This week on Adam Plays Magic, we're diving into one of my favorite archetypes, UW Control. Between a plethora of counterspells, premium and versatile spot removal and board wipes, and plenty of card draw effects, control decks let you keep the board neat and tidy as you win at your own pace. There's something deeply satisfying in prolonging a sure-fire win over half a dozen turns, slowly encroaching upon a helpless opponent until it's finally lights out.
This particular build is courtesy of @GavinBennettMTG, a friend, phenomenal deck builder, and control superstar. Gavin is an excellent Magic player and if you're not following him, what are you waiting for? Now onto the breakdown:
What I Like
First and foremost, I love that this deck gets to take full advantage of Yorion, Sky Nomad as a companion. Control strategies are often able to stabilize, but run into the issue of being unable to find a win condition. Always having access to an evasive 4/5 creature guarantees a method of closing out the game.
Additionally, the extra slots afforded by an 80-card deck offer the opportunity to play Omen of the Sea. The option to hold up either Jwari Disruption // Jwari Ruins or an instant-speed cantrip punishes any opponent that chooses to play on curve as well as those that doesn't. Omen even sticks around either to cantrip with Yorion, or utilize unspent mana in the opponent's end step.
Another key element that holds the deck together is The Wandering Emperor. Typically, control players need to weigh the cost of tapping out for a threat like Teferi, Hero of Dominaria or whether they should hold up disruption. Emperor is the best of both worlds. Flash lets this threat deploy on an opponent's turn as a removal spell, a combat trick, or a value engine. It singlehandedly revolutionized how control shells are structured, and lower-power formats are not especially well-equipped to handle it. Above all, when blinked with Yorion, Emperor gets an additional activation during the end step.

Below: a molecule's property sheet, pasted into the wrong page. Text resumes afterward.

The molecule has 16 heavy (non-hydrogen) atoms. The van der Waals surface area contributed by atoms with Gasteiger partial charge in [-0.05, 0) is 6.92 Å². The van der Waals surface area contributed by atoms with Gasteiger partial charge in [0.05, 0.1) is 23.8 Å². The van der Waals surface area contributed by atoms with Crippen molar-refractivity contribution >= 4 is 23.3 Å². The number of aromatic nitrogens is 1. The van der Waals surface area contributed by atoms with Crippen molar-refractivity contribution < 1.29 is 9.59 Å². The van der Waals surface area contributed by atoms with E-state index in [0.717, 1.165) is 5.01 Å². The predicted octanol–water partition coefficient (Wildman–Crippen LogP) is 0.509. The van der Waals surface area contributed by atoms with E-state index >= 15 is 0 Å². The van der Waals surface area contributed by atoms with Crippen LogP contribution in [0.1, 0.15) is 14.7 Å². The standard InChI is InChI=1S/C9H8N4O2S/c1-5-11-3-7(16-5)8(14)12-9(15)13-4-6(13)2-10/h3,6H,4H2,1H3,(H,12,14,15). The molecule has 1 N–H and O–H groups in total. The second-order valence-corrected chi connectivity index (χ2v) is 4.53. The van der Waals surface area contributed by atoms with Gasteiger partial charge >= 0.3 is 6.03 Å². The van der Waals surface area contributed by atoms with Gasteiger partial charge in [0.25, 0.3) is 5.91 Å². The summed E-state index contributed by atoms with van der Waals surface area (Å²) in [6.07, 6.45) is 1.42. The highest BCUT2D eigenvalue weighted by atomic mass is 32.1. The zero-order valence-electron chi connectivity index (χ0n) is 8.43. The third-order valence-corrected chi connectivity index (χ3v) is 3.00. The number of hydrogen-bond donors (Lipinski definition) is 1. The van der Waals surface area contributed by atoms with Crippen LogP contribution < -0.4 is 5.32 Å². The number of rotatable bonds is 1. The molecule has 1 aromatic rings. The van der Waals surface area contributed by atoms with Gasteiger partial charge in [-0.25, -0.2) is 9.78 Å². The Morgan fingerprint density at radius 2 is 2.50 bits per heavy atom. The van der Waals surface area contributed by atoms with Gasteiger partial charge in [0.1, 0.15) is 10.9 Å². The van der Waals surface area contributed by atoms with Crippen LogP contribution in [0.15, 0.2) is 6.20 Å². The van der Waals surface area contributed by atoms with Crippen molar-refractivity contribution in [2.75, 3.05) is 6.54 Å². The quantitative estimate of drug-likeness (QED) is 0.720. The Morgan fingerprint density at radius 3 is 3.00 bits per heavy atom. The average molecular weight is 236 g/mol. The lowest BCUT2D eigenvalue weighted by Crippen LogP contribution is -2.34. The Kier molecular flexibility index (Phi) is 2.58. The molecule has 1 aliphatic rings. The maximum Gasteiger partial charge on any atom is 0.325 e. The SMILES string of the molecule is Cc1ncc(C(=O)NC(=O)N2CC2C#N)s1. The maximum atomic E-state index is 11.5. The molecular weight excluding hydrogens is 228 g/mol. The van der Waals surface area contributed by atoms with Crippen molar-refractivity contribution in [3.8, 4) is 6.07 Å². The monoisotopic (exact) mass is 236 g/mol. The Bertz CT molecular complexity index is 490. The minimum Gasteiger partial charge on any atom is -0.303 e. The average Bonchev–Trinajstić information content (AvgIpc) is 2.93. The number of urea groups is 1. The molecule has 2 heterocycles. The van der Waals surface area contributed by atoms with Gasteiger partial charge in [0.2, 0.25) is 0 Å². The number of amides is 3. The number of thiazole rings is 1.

What I Don't Like
It's sometimes difficult for me to be objective while discussing the faults of a deck that I love as much as UW Control. However, there's the perennial issue of the curve being fairly high. Between high-cost planeswalkers, wrath effects like Depopulate, and clunky three-mana counters like Absorb, the deck is unlikely to be able to cast multiple spells in a turn. When the plan is to one-for-one answer opposing threats, opponents that deploy multiple low-cost game pieces in a single turn can get under control's defenses and snowball.
With a reactive deck, it's hard to be prepared for everything in the metagame. Deck configuration matters a ton, and can shift from week to week, and sometimes even day to day. Packing too many board wipes against a creature-light opponent is a disaster. Opposing planeswalkers laugh at March of Otherworldly Light, and heaven forbid something like A-Hullbreaker Horror or Chandra, Awakened Inferno come out to play.
The biggest take away is just to always come prepared, although that's easier said than done.
I'm thrilled to have the chance to showcase the strength of UW Control. This archetype has been a consistent player in non-rotating formats for well over a decade and the tools from the last few years have added a ton of firepower. This build from Gavin was able to decisively snag a 5-0 record in Mythic, which further underscores its potency.
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